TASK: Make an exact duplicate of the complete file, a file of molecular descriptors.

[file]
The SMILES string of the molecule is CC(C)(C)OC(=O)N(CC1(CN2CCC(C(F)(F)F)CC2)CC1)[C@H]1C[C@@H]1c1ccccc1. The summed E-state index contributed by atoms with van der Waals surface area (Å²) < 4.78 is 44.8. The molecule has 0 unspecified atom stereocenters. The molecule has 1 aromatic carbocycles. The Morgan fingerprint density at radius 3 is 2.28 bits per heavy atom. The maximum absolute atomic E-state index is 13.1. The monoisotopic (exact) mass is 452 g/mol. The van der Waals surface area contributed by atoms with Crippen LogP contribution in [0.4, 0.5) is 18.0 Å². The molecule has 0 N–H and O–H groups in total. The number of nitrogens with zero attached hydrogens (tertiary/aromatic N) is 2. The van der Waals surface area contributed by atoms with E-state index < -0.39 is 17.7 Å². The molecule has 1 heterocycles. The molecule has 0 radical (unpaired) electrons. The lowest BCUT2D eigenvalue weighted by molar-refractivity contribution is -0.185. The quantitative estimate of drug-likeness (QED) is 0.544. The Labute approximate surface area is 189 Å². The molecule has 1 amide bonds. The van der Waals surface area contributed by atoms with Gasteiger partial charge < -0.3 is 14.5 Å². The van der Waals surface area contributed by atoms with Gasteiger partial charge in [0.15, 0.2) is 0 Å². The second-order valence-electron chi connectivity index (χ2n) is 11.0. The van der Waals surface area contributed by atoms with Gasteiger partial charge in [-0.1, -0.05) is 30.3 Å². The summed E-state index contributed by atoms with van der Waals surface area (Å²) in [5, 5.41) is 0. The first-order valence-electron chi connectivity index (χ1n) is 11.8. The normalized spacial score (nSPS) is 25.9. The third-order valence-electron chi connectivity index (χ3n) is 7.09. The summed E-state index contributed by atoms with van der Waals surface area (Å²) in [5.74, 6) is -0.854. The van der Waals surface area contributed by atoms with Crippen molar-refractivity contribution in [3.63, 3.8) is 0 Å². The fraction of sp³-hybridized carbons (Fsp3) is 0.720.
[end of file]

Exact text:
The SMILES string of the molecule is CC(C)(C)OC(=O)N(CC1(CN2CCC(C(F)(F)F)CC2)CC1)[C@H]1C[C@@H]1c1ccccc1. The summed E-state index contributed by atoms with van der Waals surface area (Å²) < 4.78 is 44.8. The molecule has 0 unspecified atom stereocenters. The molecule has 1 aromatic carbocycles. The Morgan fingerprint density at radius 3 is 2.28 bits per heavy atom. The maximum absolute atomic E-state index is 13.1. The monoisotopic (exact) mass is 452 g/mol. The van der Waals surface area contributed by atoms with Crippen LogP contribution in [0.4, 0.5) is 18.0 Å². The molecule has 0 N–H and O–H groups in total. The number of nitrogens with zero attached hydrogens (tertiary/aromatic N) is 2. The van der Waals surface area contributed by atoms with E-state index < -0.39 is 17.7 Å². The molecule has 1 heterocycles. The molecule has 0 radical (unpaired) electrons. The lowest BCUT2D eigenvalue weighted by molar-refractivity contribution is -0.185. The quantitative estimate of drug-likeness (QED) is 0.544. The Labute approximate surface area is 189 Å². The molecule has 1 amide bonds. The van der Waals surface area contributed by atoms with Gasteiger partial charge < -0.3 is 14.5 Å². The van der Waals surface area contributed by atoms with Gasteiger partial charge in [0.15, 0.2) is 0 Å². The second-order valence-electron chi connectivity index (χ2n) is 11.0. The van der Waals surface area contributed by atoms with Gasteiger partial charge in [-0.1, -0.05) is 30.3 Å². The summed E-state index contributed by atoms with van der Waals surface area (Å²) in [5, 5.41) is 0. The first-order valence-electron chi connectivity index (χ1n) is 11.8. The normalized spacial score (nSPS) is 25.9. The third-order valence-electron chi connectivity index (χ3n) is 7.09. The summed E-state index contributed by atoms with van der Waals surface area (Å²) in [5.74, 6) is -0.854. The van der Waals surface area contributed by atoms with Crippen molar-refractivity contribution in [3.63, 3.8) is 0 Å². The fraction of sp³-hybridized carbons (Fsp3) is 0.720.